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37. CHAPTER XXXVII: THE SIGNORA NERONI, THE COUNTESS DE COURCY, AND MRS PROUDIE MEET EACH OTHER AT ULLATHORNE (continued)
And now the eating and drinking began in earnest. Dr Grantly, to his great horror, found himself leagued to Mrs Clantantram. Mrs Clantantram had a great regard for the archdeacon, which was not cordially returned; and when she, coming up to him, whispered in his ear, 'Come, archdeacon, I'm sure you won't begrudge an old friend the favour of your arm,' and then proceeded to tell him the whole history of her roquelaure, he resolved that he would shake her off before he was fifteen minutes older. But latterly the archdeacon had not been successful in his resolutions; and on the present occasion Mrs Clantantram stuck to him till the banquet was over.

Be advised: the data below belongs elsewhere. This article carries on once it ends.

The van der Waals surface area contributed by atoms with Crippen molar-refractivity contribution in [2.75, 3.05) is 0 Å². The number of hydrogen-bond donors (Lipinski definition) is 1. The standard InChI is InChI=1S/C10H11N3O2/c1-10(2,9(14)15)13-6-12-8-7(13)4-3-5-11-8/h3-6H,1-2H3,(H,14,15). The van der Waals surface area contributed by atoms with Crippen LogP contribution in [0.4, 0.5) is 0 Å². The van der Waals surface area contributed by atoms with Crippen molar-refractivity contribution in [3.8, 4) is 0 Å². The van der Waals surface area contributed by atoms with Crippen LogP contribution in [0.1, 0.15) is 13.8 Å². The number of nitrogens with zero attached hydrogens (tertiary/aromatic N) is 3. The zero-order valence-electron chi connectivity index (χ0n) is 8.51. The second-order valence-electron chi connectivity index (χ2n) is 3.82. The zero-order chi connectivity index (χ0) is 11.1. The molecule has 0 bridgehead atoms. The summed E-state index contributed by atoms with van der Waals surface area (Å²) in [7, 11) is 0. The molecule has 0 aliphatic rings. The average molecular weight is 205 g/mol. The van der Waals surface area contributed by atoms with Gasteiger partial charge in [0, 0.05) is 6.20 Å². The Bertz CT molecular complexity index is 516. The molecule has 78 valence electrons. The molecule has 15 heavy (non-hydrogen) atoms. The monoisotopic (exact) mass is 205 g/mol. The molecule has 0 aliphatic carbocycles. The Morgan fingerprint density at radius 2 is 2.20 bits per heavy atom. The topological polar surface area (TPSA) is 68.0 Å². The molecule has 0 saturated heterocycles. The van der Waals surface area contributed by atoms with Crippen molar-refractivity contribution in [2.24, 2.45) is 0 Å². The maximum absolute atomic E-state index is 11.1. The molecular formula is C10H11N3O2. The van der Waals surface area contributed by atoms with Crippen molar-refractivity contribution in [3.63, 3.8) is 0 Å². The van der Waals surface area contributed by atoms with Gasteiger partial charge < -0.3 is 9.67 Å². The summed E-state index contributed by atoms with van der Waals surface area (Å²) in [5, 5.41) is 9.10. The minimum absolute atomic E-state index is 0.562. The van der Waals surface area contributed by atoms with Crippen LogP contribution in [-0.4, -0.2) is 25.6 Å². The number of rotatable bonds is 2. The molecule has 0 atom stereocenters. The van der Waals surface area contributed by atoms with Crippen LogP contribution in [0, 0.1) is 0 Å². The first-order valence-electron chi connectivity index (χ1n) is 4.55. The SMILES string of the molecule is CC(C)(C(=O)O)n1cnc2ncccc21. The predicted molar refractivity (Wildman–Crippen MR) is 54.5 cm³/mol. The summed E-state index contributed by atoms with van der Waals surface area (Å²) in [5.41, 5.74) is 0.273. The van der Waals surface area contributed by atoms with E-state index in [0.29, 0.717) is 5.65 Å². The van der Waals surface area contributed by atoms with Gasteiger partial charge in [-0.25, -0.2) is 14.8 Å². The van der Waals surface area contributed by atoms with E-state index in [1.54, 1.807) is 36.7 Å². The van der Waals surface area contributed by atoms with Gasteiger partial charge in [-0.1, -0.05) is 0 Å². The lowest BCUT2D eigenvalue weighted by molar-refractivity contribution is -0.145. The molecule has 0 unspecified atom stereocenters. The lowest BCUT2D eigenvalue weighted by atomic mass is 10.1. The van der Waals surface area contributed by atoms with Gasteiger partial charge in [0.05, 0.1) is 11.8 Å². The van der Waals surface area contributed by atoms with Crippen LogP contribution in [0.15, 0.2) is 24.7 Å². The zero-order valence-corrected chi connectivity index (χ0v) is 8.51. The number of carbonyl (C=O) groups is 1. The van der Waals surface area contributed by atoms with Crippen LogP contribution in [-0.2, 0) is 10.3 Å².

Dr Gwynne got a baronet's wife, and Mrs Grantly fell to the lot of a baronet. Charlotte Stanhope attached herself to Mr Harding in order to make room for Bertie, who succeeded in sitting down in the dining-room next to Mrs Bold. To speak sooth, now that he had love in earnest to make, his heart almost failed him.
Eleanor had been right glad to avail herself of his arm, seeing that Mr Slope was hovering nigh her. In striving to avoid that terrible Charybdis of a Slope she was in great danger of falling into an unseen Scylla on the other hand, that Scylla being Bertie Stanhope. Nothing could be more gracious than she was to Bertie. She almost jumped at his proffered arm. Charlotte perceived this from a distance, and triumphed in her heart; Bertie felt it, and was encouraged; Mr Slope saw it, and glowered with jealousy. Eleanor and Bertie sat down to table in the dining-room; and as she took her seat at his right hand, she found that Mr Slope was already in possession of the chair at her own.
As these things were going on in the dining-room, Mr Arabin was hanging enraptured and alone over the signora's sofa; and Eleanor from her seat could look through the open door and see that he was doing so.
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